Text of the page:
Most nights, Janko can be found sitting in a parked car in the Munich suburb of Herrsching. Holding a simple antenna device out the window with his left hand and a receiver in his right, Janko listens for the tell-tale beeping to get louder, signaling that his fox is close by.
He is currently following six foxes, to which he has assigned names and radio frequencies. When the signal is the strongest, he pulls out a compass and maps the coordinates of the spot in his notebook. Over time, he develops a complete picture of the fox's behavior: where they sleep, where they play and, most important of all, where they find food.
"Every fox is special," he said.
Ronda, for one, likes to roam backyard gardens, and is so docile she can be hand-fed meat. Naomi ventures down into the center of the village, often lounging on the grass next to the train station when not looking for food. Ole, a male, likes to stay up north of the village.
'The Fox Man'
On this crisp September night, under a star-studded sky and a wedge-shaped moon, Janko is looking for Swift, a female fox often spotted in a quiet residential part of Herrsching, a town of 10,000 35 kilometers southwest of Munich. Janko thinks she may be in a nearby meadow hunting mice.
Under a street lamp at the corner of Leitenhöhe and Adolf-Ochert-Weg, he scrolls through the channels on his receiver to the frequency he has assigned for Swift, then raises the antenna above his head. He slowly turns around, and listens for the beeping to grow louder. When he finds the loudest point, he pulls out his compass and writes down the coordinates.
He walks further down the street and does the same thing. With these two coordinates in hand, he is able to pinpoint Swift's location on a satellite image of the neighbourhood. "You have to move fast between points because the fox is moving, too," he says.
Janko has studied groups of foxes in Herrsching for two years as part of three-year scholarship at the University of Stuttgart. He sometimes spends as many as six nights a week scanning the airwaves for them. His girlfriend has learned to be patient. By now, many people in town recognize him, and affectionately call him "The Fox Man."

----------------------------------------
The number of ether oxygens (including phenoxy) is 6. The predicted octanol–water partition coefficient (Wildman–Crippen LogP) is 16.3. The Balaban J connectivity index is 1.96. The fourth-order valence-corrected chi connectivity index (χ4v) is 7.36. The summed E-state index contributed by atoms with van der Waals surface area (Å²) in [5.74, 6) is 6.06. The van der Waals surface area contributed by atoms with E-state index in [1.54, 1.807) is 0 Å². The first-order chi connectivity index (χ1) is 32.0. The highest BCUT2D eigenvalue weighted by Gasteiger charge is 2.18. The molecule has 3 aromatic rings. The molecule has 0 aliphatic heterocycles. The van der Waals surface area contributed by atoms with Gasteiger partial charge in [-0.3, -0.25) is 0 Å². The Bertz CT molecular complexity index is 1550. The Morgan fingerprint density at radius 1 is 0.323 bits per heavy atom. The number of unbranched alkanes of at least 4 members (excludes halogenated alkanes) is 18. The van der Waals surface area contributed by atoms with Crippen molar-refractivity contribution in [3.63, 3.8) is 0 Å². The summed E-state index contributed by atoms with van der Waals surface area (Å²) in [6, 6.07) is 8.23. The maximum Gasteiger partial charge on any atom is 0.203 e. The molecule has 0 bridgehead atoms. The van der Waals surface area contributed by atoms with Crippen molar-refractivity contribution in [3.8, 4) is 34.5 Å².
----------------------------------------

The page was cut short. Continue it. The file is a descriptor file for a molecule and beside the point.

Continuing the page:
The foxes also recognize him, by his scent. A few will walk coolly up to him, give him a few sniffs, and then keep going. Others run and hide. So far, of the 19 foxes he has followed over the two years, he has lost one to a car and three to hunters.
Those who don't know who he is wonder what he is doing lurking in the shadows, holding a four-pronged contraption above his head. Some think he is casing their houses, planning a break-in. Others think he is a policeman looking to trap speeders. But a big part of his job is educating residents about the foxes among them, and how they can avoid the dreaded tapeworm. He plants medicated bait in their gardens for the foxes that will rid them of the parasite. The problem is that the fox can immediately pick up another tapeworm by eating another infected mouse.
Janko worries that when his studies are done next year, community members won't have anyone to educate them about the foxes living among them. And the fox population is only going to multiply here.
Munich has an average of between eight and 10 foxes per square kilometer (compared with between three and five in the countryside), making a total population of between 2,000 and 3,000 in the city. The German capital Berlin probably has between 7,000 and 9,000 urban foxes.
A survey of Grünwald residents shows that more than 90 percent think the foxes have a right to live in peace. However, they also want to rid the foxes of tapeworm, so König has his work cut out for him.
The key, he says, is to "destroy the circle between the mouse and the fox." Using medicated bait, the foxes can be periodically de-wormed. Without worm-infested fox feces, mice have no way to pick up the infestation; clean mice can't spread the tapeworm to more foxes. The tapeworm's cycle of life is broken. That, König says, "is good for us."